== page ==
Movable fixture 20 carries a second locking device, also comprising a hydraulic actuator 64 arranged for pressing both ends of a pivoting rocker 66 against the bolt seats on the bearing cap of the connecting rod, so that the latter is locked against the movable crescent.

Frame 10 also carries a rod ejector comprising a pusher 68 driven by an actuator 70 through a toggle lever 72.

The apparatus comprises a further advantageous device, comprising a dust blower system to blow the dust that may be generated in the fracture, and comprising two oblique conduits such as 74 (FIGS. 3 and 5), which can be connected to a source of pressurized air not shown. The conduits are parallel and oblique, and are drilled in the body of movable fixture 20, and they lead to blower nozzles 76 on the flat side of the movable crescent.

Finally, the apparatus also comprises a draining conduit 78, drilled in the body of the movable fixture, leading from annular chamber 35 to a nipple 79 which is connectable to a suction pump (not shown) for withdrawing the hydraulic fluid leaks accumulating in chamber 35.

In operation, while crescents 18 and 22 are close together and the ram is primed, bars 12 bring a connecting rod 14 in position beneath the above described apparatus. Jack 58 lifts the connecting rod until its big end is pushed around the crescents. Actuator 60 is then driven to engage V-shaped block 62 on the little end, and a moderate pressure is applied to hydraulic actuator 23, in order to lock the big end of the connecting rod, and finally actuator 64 is operated to press rocker 66 against the bearing cap. Both the body and the bearing cap of the connecting rod are therefore locked independently from each other, respectively between block 62 and stationary crescent 18, and between movable crescent 22 and rocker 66.

The pressure in cylinder 23 is now increased, so that the resisting sections between the cap and the body of the connecting rod are pretensioned up to a load slightly lower than the yield stress 46 is now released, in order to apply a pressure peak through the pressure multiplier, such that the cap's breaking stress is rapidly exceeded. The bearing cap is therefore separated from the body of the connecting rod, the movable crescent being quickly moved away from the stationary crescent.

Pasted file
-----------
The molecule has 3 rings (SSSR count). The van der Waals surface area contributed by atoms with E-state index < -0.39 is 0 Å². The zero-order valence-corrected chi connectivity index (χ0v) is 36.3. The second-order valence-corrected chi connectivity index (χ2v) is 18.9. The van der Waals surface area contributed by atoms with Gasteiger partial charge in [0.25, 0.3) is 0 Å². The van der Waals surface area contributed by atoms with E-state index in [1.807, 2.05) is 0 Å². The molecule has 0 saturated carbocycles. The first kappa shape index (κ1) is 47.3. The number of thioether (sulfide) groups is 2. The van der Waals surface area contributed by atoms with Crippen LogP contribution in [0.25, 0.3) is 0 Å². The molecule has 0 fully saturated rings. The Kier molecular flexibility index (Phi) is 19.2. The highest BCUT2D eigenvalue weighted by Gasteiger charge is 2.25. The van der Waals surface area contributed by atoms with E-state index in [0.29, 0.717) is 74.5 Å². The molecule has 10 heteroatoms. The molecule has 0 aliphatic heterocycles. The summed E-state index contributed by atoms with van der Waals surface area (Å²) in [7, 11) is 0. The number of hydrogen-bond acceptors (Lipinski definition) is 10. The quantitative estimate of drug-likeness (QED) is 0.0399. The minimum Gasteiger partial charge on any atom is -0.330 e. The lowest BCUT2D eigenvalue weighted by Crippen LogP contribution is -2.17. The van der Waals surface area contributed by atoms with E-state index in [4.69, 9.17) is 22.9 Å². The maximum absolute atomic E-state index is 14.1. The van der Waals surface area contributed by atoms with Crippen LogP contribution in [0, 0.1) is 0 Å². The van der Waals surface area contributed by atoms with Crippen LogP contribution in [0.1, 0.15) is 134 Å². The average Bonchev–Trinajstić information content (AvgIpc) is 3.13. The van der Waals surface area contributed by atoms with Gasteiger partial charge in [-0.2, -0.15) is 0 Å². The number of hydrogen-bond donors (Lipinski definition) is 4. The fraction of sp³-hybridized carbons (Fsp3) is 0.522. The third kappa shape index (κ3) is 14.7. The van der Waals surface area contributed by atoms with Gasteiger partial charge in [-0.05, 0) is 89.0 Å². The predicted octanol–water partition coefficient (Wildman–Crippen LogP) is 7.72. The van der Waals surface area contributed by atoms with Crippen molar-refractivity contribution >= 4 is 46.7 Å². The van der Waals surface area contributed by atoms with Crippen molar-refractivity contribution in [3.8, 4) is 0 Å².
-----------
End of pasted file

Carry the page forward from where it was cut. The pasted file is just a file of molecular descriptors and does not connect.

A scouring jet of compressed air is now blown through nozzles 76, in order to clean the fractured surfaces from any dust and loos debris. Ram 46 is then primed by pressurizing the lower chamber of cylinder 56 until tooth 50 is hooked again. The bearing cap is remated to the body of the connecting rod under high pressure by means of actuator 23, the crescents being brought back to their initial positions. The clamps formed by V-shaped block 62 and by rocker 66 are then released, so that connecting rod 14 is freed and is then pushed by ejector 68 and by jack 58 until it rests on bars 12, for transportation to the subsequent processing, more particularly to a subsequent screwing station not shown.

In order to have a braking action to the travel of the movable fixture when the peak of fracturing pressure is applied, a moderate pressure is applied to the back chamber of actuator 23, such that it will not affect the quickness of the fracture, but such that it will present a braking resistance to the travel of the movable crescent after it has been freed by the fracture, by controlling the outlet flow of oil from the back chamber. Alternatively, in order to improve the durability of the device, actuator 23 may also be used to contribute to the fracturing force, by controlling the pressure values in the forward chamber.

FIG. 8 diagrammatically shows a hydraulic circuit for controlling hydraulic actuator 23, in order to implement both the function of cap pretensioning and the function of braking and damping the travel of the movable fixture after fracture, as well as the function of remating the crescents. From a source of hydraulic pressure applied to 80, the circuit splits into a first line 81 feeding the forward chamber of actuator 23 through a pressure-reduction valve 82 and a four-way, two-position electrovalve 83, and a second line 84 leading to the back chamber of actuator 23 through a fixed-setting flow regulator 85 and a gauged throttle 86. From the junction of regulator 85 and throttle 86, a conduit 87 leads to drain through a non-return valve 88, set to constant pressure. Finally, the valve 83 is switched, the pressure supply goes to the back chamber of actuator 23 through a second non-return valve 89.

The fracturing cycle is started with electrovalve 83 in the position shown. By applying pressure 80, the forward chamber of actuator 23 (up on FIG. 8) is pressurized, so the pretensioning is created between the cap and the body of the connecting rod, while, at the same time, the back chamber of actuator 23 is also moderately pressurized through line 84. After dropping the ram and separating the cap, the hydraulic fluid contained in the back chamber tends to flow through conduit 87, though it is hindered by throttle 86 and consequently slows down the travel of the movable fixture. After the movable fixture has stopped, electrovalve 83 is switched to pressurize th back chamber of actuator 23, discharging its forward chamber, so that the cap of the connecting rod is brought back to be remated with the body. After the connecting rod has been ejected and the next connecting rod is loaded, electrovalve 83 is switched back to its initial position as shown.